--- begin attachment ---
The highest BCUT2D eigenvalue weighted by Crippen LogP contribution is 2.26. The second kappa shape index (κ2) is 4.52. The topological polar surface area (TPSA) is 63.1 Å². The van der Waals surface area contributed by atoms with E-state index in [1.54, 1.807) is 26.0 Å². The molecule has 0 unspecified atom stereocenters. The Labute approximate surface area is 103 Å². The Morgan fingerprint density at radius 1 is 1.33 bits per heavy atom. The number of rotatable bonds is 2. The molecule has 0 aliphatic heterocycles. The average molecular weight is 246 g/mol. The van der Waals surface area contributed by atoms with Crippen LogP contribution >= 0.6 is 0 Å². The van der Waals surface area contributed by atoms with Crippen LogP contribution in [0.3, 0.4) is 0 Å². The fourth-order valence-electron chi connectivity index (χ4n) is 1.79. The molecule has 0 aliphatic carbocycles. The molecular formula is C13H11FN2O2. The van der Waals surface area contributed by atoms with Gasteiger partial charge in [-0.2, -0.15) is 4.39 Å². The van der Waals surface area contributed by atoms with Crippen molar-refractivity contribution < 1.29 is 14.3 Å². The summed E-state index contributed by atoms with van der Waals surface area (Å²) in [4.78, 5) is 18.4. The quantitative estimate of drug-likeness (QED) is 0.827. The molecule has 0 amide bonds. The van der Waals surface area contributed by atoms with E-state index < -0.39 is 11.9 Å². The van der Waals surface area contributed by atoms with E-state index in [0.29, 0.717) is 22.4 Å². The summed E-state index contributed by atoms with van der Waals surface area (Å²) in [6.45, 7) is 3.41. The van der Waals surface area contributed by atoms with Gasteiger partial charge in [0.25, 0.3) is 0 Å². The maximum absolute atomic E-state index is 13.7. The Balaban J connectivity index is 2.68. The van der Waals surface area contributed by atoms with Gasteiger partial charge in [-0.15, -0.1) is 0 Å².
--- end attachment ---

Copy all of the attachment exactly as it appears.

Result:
The highest BCUT2D eigenvalue weighted by Crippen LogP contribution is 2.26. The second kappa shape index (κ2) is 4.52. The topological polar surface area (TPSA) is 63.1 Å². The van der Waals surface area contributed by atoms with E-state index in [1.54, 1.807) is 26.0 Å². The molecule has 0 unspecified atom stereocenters. The Labute approximate surface area is 103 Å². The Morgan fingerprint density at radius 1 is 1.33 bits per heavy atom. The number of rotatable bonds is 2. The molecule has 0 aliphatic heterocycles. The average molecular weight is 246 g/mol. The van der Waals surface area contributed by atoms with Crippen LogP contribution >= 0.6 is 0 Å². The van der Waals surface area contributed by atoms with Crippen LogP contribution in [0.3, 0.4) is 0 Å². The fourth-order valence-electron chi connectivity index (χ4n) is 1.79. The molecule has 0 aliphatic carbocycles. The molecular formula is C13H11FN2O2. The van der Waals surface area contributed by atoms with Gasteiger partial charge in [-0.2, -0.15) is 4.39 Å². The van der Waals surface area contributed by atoms with Crippen molar-refractivity contribution < 1.29 is 14.3 Å². The summed E-state index contributed by atoms with van der Waals surface area (Å²) in [4.78, 5) is 18.4. The quantitative estimate of drug-likeness (QED) is 0.827. The molecule has 0 amide bonds. The van der Waals surface area contributed by atoms with E-state index < -0.39 is 11.9 Å². The van der Waals surface area contributed by atoms with E-state index in [0.29, 0.717) is 22.4 Å². The summed E-state index contributed by atoms with van der Waals surface area (Å²) in [6.45, 7) is 3.41. The van der Waals surface area contributed by atoms with Gasteiger partial charge in [0.25, 0.3) is 0 Å². The maximum absolute atomic E-state index is 13.7. The Balaban J connectivity index is 2.68. The van der Waals surface area contributed by atoms with Gasteiger partial charge in [-0.15, -0.1) is 0 Å².